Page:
Designing the world’s most powerful diesel outboard motor

By Elspeth Mosedale

For decades outboard motors have run on gasoline. But British company Cox marine are bringing a new offering to the market: a diesel outboard. And Simcenter was essential in bringing their new product to market in a short time frame.

The advantages of a diesel outboard

Gasoline outboard engines are widely used in the small boat market.  The motors are small, light and fast. But larger ships almost exclusively use diesel fuel. Because of this, there is a market among ship owners and operators for smaller boats powered by the same fuel. This would remove the problem of maintaining two separate fuel supplies.   The military market is also working toward a Single Fuel Concept for all vehicles, on both land and sea.

Cox marine responded to this opportunity by developing a new, diesel-powered, outboard motor. Instead of modifying an existing engine, they wanted to start from scratch. This meant they could design an innovative, robust engine while meeting emissions requirements. And to make sure their designs were as good as they could be, they turned to simulation from the start.

Simcenter removes uncertainty and speeds up development

Cox marine used Simcenter Amesim and Simcenter 3D throughout the design process for their new diesel outboard. You can read full details on how they created a digital twin of the engine here.  Using Simcenter tools meant Cox could investigate engine performance virtually, without building physical prototypes. Euan Freeman, principle engineer, comments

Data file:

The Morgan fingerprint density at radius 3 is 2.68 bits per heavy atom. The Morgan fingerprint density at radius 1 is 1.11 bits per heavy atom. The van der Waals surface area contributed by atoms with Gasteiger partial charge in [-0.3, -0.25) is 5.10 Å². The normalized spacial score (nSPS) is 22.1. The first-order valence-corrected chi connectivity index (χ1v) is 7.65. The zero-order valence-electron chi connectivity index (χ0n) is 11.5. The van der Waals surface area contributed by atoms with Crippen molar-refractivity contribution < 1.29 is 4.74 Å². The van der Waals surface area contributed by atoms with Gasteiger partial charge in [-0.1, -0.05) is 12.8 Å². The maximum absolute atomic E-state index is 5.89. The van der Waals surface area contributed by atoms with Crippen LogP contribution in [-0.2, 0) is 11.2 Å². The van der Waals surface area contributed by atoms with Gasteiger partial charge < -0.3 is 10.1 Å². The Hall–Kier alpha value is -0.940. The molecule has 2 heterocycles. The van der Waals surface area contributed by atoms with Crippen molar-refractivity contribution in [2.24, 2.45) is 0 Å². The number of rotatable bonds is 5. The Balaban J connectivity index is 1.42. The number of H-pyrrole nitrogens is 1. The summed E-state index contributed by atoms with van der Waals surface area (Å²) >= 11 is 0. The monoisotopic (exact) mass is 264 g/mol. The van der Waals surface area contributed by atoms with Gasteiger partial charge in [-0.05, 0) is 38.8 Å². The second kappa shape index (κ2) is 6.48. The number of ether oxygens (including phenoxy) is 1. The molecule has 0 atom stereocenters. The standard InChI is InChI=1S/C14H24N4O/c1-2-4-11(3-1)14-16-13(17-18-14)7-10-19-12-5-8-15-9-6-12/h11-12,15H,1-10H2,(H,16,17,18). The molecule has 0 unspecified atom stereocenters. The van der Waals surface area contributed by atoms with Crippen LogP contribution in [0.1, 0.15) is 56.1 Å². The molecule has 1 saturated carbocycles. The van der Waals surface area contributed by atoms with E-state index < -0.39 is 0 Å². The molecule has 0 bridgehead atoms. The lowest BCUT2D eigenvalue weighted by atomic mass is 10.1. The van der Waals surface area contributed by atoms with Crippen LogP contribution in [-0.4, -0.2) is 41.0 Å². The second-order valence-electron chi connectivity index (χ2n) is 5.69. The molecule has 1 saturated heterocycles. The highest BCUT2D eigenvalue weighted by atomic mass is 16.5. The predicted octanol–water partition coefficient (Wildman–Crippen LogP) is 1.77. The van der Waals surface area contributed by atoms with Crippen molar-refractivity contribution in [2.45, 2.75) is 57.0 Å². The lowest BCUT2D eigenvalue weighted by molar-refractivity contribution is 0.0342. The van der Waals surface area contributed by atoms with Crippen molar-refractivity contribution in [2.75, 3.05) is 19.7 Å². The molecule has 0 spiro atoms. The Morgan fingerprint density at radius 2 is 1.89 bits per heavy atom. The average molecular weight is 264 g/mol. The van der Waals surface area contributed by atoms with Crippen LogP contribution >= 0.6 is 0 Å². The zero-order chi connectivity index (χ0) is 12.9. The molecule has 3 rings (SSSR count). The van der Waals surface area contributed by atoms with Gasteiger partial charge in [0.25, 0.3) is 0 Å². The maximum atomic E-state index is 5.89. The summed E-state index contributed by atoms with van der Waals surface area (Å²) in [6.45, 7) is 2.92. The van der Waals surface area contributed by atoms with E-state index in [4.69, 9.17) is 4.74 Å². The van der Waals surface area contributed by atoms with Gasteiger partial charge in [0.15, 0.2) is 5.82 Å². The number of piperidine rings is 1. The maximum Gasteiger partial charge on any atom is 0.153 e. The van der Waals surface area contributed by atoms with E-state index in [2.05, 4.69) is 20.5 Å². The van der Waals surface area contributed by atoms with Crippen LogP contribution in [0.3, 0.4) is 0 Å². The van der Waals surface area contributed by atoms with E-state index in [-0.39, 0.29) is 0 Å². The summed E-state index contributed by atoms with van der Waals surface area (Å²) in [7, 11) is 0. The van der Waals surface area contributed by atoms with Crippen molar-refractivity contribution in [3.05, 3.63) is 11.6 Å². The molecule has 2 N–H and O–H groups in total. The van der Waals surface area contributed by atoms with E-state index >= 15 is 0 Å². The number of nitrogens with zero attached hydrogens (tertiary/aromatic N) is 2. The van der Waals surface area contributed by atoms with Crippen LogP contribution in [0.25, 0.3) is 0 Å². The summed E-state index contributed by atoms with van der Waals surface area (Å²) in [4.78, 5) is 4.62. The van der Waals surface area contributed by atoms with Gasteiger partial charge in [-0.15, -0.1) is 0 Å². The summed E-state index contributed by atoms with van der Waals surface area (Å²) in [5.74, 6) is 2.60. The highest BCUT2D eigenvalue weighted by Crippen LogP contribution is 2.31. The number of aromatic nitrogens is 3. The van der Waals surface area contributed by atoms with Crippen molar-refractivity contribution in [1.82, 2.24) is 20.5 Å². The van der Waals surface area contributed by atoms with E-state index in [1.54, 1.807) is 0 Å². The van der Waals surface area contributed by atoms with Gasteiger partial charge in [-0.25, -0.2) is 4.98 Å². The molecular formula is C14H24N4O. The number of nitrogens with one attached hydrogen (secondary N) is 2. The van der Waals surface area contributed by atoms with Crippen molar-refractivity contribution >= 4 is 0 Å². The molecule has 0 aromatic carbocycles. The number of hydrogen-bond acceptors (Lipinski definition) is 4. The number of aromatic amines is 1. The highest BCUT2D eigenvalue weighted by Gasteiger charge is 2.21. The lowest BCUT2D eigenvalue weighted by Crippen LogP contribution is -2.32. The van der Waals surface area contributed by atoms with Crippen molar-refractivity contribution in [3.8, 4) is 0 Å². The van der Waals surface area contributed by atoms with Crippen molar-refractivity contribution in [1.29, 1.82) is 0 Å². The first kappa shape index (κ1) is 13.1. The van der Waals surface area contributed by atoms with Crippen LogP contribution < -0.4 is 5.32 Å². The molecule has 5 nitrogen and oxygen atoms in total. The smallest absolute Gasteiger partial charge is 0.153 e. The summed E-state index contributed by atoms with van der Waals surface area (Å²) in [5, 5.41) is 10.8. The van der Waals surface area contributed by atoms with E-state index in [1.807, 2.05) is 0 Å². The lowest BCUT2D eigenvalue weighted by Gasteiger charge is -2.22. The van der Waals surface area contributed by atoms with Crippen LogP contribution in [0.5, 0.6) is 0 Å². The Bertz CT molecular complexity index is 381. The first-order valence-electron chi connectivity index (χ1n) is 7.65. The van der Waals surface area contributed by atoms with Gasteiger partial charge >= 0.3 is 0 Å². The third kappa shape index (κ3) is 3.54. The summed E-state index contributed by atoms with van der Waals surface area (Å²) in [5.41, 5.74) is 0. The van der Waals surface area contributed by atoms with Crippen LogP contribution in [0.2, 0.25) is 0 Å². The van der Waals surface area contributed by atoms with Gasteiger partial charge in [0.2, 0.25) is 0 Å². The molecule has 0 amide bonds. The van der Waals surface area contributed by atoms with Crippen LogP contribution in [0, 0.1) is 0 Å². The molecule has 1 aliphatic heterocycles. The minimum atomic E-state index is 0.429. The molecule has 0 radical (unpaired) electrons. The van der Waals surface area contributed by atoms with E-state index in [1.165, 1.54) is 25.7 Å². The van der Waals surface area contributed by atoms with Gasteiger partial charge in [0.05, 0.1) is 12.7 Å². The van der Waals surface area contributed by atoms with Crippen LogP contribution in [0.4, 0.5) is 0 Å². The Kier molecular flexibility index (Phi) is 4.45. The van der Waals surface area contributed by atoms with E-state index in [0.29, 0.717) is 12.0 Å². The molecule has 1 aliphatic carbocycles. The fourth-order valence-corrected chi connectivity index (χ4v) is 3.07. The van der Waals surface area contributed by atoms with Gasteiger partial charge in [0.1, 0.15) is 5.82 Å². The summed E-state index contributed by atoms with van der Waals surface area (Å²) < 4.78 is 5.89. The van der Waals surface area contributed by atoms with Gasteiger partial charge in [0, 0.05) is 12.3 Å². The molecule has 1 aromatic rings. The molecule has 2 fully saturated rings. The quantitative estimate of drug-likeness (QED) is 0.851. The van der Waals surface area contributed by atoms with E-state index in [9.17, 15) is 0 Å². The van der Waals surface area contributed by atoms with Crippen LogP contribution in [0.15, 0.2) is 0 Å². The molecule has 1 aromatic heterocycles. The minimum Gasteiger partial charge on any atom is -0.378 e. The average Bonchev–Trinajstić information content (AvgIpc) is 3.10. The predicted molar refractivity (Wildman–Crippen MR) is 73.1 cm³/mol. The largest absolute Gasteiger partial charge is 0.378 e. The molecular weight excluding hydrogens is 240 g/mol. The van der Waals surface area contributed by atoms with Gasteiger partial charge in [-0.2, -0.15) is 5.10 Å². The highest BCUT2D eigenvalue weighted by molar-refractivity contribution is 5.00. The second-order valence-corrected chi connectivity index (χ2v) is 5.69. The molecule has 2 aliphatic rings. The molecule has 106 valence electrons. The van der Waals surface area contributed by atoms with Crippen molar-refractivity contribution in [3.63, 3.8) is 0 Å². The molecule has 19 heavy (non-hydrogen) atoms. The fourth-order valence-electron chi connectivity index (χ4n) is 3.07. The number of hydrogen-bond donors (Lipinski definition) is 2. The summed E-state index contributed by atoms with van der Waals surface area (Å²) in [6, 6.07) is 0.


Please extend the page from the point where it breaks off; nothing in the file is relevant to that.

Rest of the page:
“We can take out a huge amount of uncertainty in the first build using Simcenter Amesim. We can do a huge amount of upfront work”

In fact, they examined 24 variants of engines, but only built one version for testing. That’s a saving of hundreds of thousands of pounds by using virtual prototypes.

The CX0300 diesel outboard was designed and tested virtually using Simcenter tools
The CX0300 diesel outboard was designed and tested virtually using Simcenter tools

Euan also commented on the time savings the team found with Simcenter:

“We use Simcenter Amesim to solve problems which if we were trying to do them practically would take us a month. Instead we can turn something around in hours or days.”

Bringing the engine to market with digitalization

Simcenter is only part of the Cox digitalization vision. As Jenn Schlegal describes in her blog, the company has a fully connected design approach, using both NX and Teamcenter as well. NX is the CAD tool of choice for shipbuilding, and links seamlessly with Simcenter tools.

The diesel outboard design used a digital approach from the start
The diesel outboard design used a digital approach from the start

You can see the result of Cox’s targeted design process in Jenn’s video: a diesel outboard with 480 of torque but using 25% less fuel than a gasoline equivalent.

The benefits from using a digital twin meant that Cox met their tight development timeframe.  They estimate that their approach reduced product development time going from concept to production-ready by 50 to 80 percent. CX0300 engines are now in production and rolling out to suppliers across the world. Meanwhile the team are working on development of the next iteration – with digital tools at the heart of their design process.

CX0300 diesel outboard motor
The CX0300 is now in production

Read the full interview with Cox marine here.

And find out more about Simcenter Amesim for ship building

This article first appeared on the Siemens Digital Industries Software blog at